Post-covid employee engagement
Fiona Passantino, Early September, 2022
Hybrid is (still) here
At any given time, some of us will be working from home and some will be in the office. That’s the current reality of “hybrid”: a shapeshifting concept that will likely blossom into subcategories, evolve and be re-defined.
Some come to the office to escape the loneliness and solitude of home-working and collaborate with fellow team members. These individuals are looking to chat, engage, pause for coffee and play a round of foosball.
Others with small kids or needy pets come to escape the circus at home and look for a quiet nook in which to focus. They’re not out for coffee-corner talk and may even avoid the birthday cake on the second floor or team lunches.
In general, the return breaks down as follows:
55% come in once a week or less
28% come in 2-3 days
17% come in 4-5 days[i].
The reasons why we come into an office differs from person to person, but more than 80% of us generally fit into one of four basic personas[ii].
The Four Basic Working Personas
1. The Traditionalist
This “back-to-normal” in-office employee probably didn’t work from home much before the pandemic and now that it’s over, is simply returning to the normal rhythms of daily life.
Home is home, and work is work. Flexibility or rotation or the need for quiet, focus time is not necessary for this worker; he values the physical collaboration, the team, the building and doesn’t mind the commute. Don’t try texting this worker after hours; chances are there are clear boundaries between work and life, and few exceptions will be made to blur these lines.
2. The Task-Guided
For this worker, it’s all about the task at hand and the environment that gives her the best result. Is ideation or collaboration with the team needed to kick off a new project? She will come in for the day and make full use of all the perks and opportunities a live visit can offer, starting with Mindfulness Monday Morning on the fourth floor to joining the long table at lunch, to hitting the bar with colleagues at the end of the day.
However, if she needs to devote time to a deep-dive white paper, she will sequester herself at home for full focus and concentration. Having the flexibility to work when and where she wants based on the type of task at hand gives this worker the control she needs.
3. The Freedom-Lover
Experience, travel, or other life considerations makes this worker tick. He was probably never much for the regular in-office patterns. He generally prefers working late nights, off-site, as the freedom and possibilities this gives an integrated lifestyle without limitations is what inspires and motivates him. This worker type may well value his team and community but also find that spending a month working from Bali, going to a managed workspace near his home without having to commit to fixed days suits him best. This worker, when engaged, will easily blur the line between life and work, and may work evenings and weekends as needed.
4. The Fully Remote
This employee type is not coming back. Whether it’s because he is a new father, an introvert or lives on the other side of the world without the expectation of regular visits, don’t expect to see her at the lunch counter. She might come in for a town hall, party or team-building day, but do 100% of her work from home.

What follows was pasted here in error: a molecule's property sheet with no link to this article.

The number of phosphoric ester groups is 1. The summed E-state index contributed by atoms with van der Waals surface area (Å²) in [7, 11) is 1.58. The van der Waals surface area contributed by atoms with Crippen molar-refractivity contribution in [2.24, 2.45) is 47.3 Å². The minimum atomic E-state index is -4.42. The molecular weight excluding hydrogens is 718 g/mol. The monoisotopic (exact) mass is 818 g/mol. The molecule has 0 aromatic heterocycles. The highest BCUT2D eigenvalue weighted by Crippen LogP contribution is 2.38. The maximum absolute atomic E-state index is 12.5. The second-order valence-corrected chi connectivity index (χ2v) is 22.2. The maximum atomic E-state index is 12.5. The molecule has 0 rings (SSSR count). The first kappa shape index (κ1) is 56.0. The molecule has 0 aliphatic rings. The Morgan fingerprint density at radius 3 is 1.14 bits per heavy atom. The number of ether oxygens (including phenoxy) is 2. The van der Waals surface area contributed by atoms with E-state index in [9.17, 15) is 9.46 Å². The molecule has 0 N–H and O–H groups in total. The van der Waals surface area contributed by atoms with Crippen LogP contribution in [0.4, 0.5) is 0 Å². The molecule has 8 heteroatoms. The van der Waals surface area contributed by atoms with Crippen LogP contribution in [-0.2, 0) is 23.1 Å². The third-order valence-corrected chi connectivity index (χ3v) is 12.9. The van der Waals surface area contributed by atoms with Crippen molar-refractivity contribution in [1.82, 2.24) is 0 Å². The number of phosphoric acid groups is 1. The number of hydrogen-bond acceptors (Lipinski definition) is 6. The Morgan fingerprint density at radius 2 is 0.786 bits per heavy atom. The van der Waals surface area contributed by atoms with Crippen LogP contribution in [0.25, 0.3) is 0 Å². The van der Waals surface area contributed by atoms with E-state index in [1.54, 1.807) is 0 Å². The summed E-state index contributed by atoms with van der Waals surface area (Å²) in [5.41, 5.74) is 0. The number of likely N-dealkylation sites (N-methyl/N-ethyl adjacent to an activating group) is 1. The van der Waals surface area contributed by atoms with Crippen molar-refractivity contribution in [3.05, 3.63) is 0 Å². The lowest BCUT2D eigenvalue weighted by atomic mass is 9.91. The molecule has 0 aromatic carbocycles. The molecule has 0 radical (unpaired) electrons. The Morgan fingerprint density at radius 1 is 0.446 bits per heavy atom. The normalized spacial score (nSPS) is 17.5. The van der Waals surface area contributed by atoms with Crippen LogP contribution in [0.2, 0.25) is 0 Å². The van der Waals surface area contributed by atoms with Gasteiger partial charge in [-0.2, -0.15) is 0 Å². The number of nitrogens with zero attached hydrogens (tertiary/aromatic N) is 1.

The challenge is to make sure a Fully Remote employee is sufficiently onboarded, feels connected to her team, gets adequate face time with leadership, and that her contributions are seen and recognised by others.
Accept and Adapt
Hybrid is great for employees but hard on leadership because they lose the perception of control over their workforce. Perception, because even full-time in-office workers are able to watch plenty of Netflix during their working days and some of the most engaged employees never see the inside of the office.
How to create a working model that takes all these needs and perspectives into consideration? One answer: accept that there is no going back to “the way things were”, and that we will have about a 50% occupancy rate, give or take.
The great news is that this creates new opportunities to reduce and re-imagine the office. If there is 50% occupancy, that means 50% of the space and physical resources are needed, costs are 50% externalised and energy requirements are 50% lower. Downsize and invest in the remaining space – design, comfort, branding and tooling.
The office is smaller but better; the natural best place to do work. Offers both focus-seekers and social butterflies what they need to achieve the best experience, that healthy buzz we are missing that is a function of maximum occupancy. Moveable furniture, breakout spaces, day lockers, Zoom integration rooms, shiny cafes and jazzy lounges. Miro-driven whiteboards, good cameras and blazing fast VPN in every quiet corner.
[i] Kalra (2021) “The 5 types of work-from-home personas: Which one is yours?” Human Resources Net. Accessed August 20, 2022. https://www.humanresourcesonline.net/the-5-types-of-work-from-home-personas-which-one-is-yours
[ii] Vozza (2021) “The four work personas that have come out of the pandemic”. Fast Company. Accessed August 20, 2022. https://www.fastcompany.com/90624919/the-4-work-personas-that-came-out-of-the-pandemic
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What does it mean to be “engaged” in today’s workplace? How do we inspire, inform and connect a working community, build a culture of irreplaceability, trust and listening to keep people onboard and rowing together?
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